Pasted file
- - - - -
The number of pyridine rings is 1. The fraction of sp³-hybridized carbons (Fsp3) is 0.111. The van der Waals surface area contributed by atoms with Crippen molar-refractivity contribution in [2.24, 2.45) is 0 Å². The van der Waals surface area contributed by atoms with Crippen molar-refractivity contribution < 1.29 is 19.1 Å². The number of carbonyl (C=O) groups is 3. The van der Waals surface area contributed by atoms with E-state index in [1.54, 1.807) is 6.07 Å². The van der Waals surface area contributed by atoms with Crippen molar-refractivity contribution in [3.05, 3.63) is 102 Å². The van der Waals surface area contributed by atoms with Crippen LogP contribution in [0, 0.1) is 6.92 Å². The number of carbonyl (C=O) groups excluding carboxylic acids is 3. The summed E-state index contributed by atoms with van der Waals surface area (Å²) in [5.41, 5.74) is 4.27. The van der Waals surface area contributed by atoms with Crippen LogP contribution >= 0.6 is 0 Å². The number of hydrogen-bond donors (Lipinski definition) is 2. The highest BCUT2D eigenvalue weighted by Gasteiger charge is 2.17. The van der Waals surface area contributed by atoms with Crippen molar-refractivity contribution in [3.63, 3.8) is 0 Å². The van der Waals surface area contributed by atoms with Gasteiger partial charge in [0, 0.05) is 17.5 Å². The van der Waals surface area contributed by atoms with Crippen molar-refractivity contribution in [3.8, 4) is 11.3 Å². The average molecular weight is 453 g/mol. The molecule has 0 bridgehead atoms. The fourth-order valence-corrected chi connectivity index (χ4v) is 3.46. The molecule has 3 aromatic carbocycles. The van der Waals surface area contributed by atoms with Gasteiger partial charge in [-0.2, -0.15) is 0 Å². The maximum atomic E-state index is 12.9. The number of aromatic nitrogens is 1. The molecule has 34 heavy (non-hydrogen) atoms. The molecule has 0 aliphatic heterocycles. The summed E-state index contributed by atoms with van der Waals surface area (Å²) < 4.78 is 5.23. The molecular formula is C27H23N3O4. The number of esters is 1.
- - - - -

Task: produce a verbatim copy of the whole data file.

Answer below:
The number of pyridine rings is 1. The fraction of sp³-hybridized carbons (Fsp3) is 0.111. The van der Waals surface area contributed by atoms with Crippen molar-refractivity contribution in [2.24, 2.45) is 0 Å². The van der Waals surface area contributed by atoms with Crippen molar-refractivity contribution < 1.29 is 19.1 Å². The number of carbonyl (C=O) groups is 3. The van der Waals surface area contributed by atoms with E-state index in [1.54, 1.807) is 6.07 Å². The van der Waals surface area contributed by atoms with Crippen molar-refractivity contribution in [3.05, 3.63) is 102 Å². The van der Waals surface area contributed by atoms with Crippen LogP contribution in [0, 0.1) is 6.92 Å². The number of carbonyl (C=O) groups excluding carboxylic acids is 3. The summed E-state index contributed by atoms with van der Waals surface area (Å²) in [5.41, 5.74) is 4.27. The van der Waals surface area contributed by atoms with Crippen LogP contribution >= 0.6 is 0 Å². The number of hydrogen-bond donors (Lipinski definition) is 2. The highest BCUT2D eigenvalue weighted by Gasteiger charge is 2.17. The van der Waals surface area contributed by atoms with Crippen molar-refractivity contribution in [3.63, 3.8) is 0 Å². The van der Waals surface area contributed by atoms with Gasteiger partial charge in [0, 0.05) is 17.5 Å². The van der Waals surface area contributed by atoms with Crippen molar-refractivity contribution in [3.8, 4) is 11.3 Å². The average molecular weight is 453 g/mol. The molecule has 0 bridgehead atoms. The fourth-order valence-corrected chi connectivity index (χ4v) is 3.46. The molecule has 3 aromatic carbocycles. The van der Waals surface area contributed by atoms with Gasteiger partial charge in [-0.2, -0.15) is 0 Å². The maximum atomic E-state index is 12.9. The number of aromatic nitrogens is 1. The molecule has 34 heavy (non-hydrogen) atoms. The molecule has 0 aliphatic heterocycles. The summed E-state index contributed by atoms with van der Waals surface area (Å²) < 4.78 is 5.23. The molecular formula is C27H23N3O4. The number of esters is 1.